The team tested all of the microbicides with HIV exposed to a type of cell line called TZM-bl. They then confirmed their findings by exposing HIV to human peripheral blood mononuclear cells (blood cells taken directly from the blood of a patient).

“We found that all of the microbicides that target the HIV virus became significantly less effective in the presence of semen—sometimes by greater than 20 fold,” explained Roan.

The team further demonstrated that the ability of semen to enhance HIV infection is the likely cause of their findings. They were able to demonstrate this by also testing semen from men with ejaculatory duct obstruction—which doesn’t contain the amyloid associated with HIV infection enhancement.

“These semen samples don’t enhance HIV infection. We found that when we used those, instead of regular semen, we lost this ability to counteract the anti-HIV activity those microbicides. So it’s the ability of semen to increase the infectiousness of HIV that appears to be responsible for this effect,” she explains.

One notable exception was the CCR5 antagonist maraviroc, which has been tested—but not yet fully developed—as a possible microbicide. This anti-HIV compound worked well to prevent HIV infection even when exposed to semen.

One possible reason for this exception?

Unlike the other microbicide compounds tested in this study, the drug maraviroc doesn’t prevent HIV infection by targeting the virus itself.

Maraviroc prevents HIV infection by blocking receptors on host (human) cells—rather than a component of the viral cell. Roan thinks that this difference may be key. “We’re now trying to understand whether other microbicides targeting host cell components would show such effect.”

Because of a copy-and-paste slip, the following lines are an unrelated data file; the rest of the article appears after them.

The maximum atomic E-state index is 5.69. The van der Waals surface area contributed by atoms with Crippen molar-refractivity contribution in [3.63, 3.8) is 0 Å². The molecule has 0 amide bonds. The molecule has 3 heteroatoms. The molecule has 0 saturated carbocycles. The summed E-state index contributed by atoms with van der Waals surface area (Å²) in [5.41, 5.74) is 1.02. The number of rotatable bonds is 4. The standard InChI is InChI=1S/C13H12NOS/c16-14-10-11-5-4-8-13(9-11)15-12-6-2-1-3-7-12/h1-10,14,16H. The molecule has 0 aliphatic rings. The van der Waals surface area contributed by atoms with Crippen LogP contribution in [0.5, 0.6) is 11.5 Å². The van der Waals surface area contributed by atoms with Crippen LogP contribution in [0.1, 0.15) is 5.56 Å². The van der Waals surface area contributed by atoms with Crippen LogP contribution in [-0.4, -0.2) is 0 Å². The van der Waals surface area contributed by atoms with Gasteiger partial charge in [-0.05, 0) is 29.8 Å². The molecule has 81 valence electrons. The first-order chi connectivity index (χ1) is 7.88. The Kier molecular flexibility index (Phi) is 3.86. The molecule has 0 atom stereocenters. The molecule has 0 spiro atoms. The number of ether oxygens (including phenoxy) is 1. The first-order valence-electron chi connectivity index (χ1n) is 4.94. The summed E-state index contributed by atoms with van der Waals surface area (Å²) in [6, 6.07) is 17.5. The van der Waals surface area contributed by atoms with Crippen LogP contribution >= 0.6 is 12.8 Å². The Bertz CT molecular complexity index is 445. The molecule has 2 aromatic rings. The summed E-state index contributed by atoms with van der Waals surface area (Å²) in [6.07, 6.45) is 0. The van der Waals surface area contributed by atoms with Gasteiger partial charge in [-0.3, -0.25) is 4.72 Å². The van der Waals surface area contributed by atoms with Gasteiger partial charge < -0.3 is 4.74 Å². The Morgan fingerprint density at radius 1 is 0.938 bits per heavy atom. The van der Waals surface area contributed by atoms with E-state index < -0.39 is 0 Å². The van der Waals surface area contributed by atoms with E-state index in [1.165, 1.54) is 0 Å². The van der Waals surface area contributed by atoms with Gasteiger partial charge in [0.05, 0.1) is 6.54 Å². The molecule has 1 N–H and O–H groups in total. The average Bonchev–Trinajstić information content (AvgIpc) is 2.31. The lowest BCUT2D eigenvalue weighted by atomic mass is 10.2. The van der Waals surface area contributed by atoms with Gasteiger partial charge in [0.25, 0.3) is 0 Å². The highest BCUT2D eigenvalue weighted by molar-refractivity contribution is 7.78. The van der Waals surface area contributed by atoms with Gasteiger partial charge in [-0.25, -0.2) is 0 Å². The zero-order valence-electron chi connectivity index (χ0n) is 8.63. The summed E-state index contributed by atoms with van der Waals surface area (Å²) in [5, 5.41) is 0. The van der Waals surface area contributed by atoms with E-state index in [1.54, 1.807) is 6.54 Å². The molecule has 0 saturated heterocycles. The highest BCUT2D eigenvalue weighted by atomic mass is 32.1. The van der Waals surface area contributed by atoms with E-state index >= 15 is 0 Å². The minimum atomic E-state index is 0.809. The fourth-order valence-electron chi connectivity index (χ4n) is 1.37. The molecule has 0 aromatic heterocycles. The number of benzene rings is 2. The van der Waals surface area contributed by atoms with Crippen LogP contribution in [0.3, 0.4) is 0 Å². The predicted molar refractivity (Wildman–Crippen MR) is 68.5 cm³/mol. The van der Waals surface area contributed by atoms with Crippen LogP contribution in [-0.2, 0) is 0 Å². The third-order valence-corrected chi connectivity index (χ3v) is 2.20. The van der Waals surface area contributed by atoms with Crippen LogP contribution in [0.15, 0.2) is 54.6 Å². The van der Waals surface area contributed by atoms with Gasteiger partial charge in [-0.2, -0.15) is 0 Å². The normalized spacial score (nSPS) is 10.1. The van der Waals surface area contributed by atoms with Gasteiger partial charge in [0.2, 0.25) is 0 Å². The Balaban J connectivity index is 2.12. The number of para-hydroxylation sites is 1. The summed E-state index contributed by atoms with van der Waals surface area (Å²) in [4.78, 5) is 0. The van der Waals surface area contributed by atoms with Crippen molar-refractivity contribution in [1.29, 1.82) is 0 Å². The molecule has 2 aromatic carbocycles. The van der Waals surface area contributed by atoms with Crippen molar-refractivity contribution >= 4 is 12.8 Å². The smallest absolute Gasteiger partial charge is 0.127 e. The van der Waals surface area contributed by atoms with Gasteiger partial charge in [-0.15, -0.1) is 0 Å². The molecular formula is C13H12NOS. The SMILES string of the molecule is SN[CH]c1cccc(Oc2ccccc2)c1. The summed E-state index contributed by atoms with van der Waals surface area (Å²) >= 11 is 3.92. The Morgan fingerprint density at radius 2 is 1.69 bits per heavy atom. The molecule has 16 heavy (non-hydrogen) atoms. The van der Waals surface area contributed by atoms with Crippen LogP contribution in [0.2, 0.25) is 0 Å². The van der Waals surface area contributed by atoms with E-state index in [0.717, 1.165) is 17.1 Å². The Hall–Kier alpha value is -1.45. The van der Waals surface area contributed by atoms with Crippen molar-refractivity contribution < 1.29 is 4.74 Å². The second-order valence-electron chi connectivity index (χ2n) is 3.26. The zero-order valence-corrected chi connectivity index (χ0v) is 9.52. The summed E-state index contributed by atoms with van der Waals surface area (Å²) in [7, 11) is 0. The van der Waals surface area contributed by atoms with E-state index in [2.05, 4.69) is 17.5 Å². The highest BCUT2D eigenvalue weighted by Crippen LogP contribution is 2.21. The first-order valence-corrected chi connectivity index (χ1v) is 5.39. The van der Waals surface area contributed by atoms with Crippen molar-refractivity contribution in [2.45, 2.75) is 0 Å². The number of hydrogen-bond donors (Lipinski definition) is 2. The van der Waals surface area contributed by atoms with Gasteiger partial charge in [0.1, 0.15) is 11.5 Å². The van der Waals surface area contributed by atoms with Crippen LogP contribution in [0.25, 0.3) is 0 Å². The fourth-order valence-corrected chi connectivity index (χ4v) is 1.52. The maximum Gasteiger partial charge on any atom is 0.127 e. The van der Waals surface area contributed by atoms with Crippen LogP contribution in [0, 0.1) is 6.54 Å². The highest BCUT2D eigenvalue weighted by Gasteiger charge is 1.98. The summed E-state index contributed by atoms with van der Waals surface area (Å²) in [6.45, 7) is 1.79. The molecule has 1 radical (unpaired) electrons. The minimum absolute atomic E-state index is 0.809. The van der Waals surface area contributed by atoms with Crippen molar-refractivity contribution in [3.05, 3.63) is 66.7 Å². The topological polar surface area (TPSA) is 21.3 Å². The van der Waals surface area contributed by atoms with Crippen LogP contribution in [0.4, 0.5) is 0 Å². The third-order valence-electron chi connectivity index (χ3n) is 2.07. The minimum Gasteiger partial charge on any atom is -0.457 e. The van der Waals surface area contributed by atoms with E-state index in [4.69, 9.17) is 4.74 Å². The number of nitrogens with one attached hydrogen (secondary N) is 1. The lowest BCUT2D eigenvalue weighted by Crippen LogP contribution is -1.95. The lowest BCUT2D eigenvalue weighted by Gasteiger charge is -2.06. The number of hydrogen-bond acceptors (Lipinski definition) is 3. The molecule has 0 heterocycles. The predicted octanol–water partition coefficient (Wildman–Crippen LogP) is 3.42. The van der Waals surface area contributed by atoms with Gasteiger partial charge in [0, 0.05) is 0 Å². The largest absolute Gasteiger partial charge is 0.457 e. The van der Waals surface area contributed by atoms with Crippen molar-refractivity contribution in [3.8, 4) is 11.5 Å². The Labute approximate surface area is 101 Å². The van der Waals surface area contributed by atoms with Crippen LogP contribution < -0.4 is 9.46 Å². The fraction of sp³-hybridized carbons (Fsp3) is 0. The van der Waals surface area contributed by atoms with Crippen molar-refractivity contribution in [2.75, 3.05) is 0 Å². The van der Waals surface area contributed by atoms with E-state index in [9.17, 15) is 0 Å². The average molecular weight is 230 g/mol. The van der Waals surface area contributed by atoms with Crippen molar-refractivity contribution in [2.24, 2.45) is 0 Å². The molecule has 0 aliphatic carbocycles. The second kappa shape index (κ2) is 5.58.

Despite these findings, Roan recognizes the great value of the previous microbicide research that focused on compounds found to be less effective in the presence of semen, such as tenofovir. She believes that if effects reported in this study translate to real world settings, the future development of microbicides may still use drugs such as tenofovir, but in addition to other compounds used to counteract semen’s effects.

“This is a concept we’re terming ‘combination microbicide’—where there are multiple components in microbicides. One targets the HIV virus, the other targets the HIV-promoting factors in semen,” she elaborates. Work is already underway to identity compounds that limit the ability of semen to increase HIV infectivity, notes Roan, and some candidates have already been identified.

Selected Sources

Grant, R. and others. Whither or wither microbicides? Science 321(5888), 532-534. July 25, 2008.

Münch, J. and others. Semen-derived amyloid fibrils drastically enhance HIV infection. Cell, 131(6), 1059-1071. December 14, 2007.

Olsen, J. and others. Amyloid-binding small molecules efficiently block SEVI (semen-derived enhancer of virus infection) and semen-mediated enhancement of HIV-1 infection. J Biol Chem 285(46), 35488-96. November 12, 2010.

Zirafi, O. and others. Semen enhances HIV infectivity and impairs the antiviral efficacy of microbicides. Science Translational Medicine 6(262). November 12, 2014.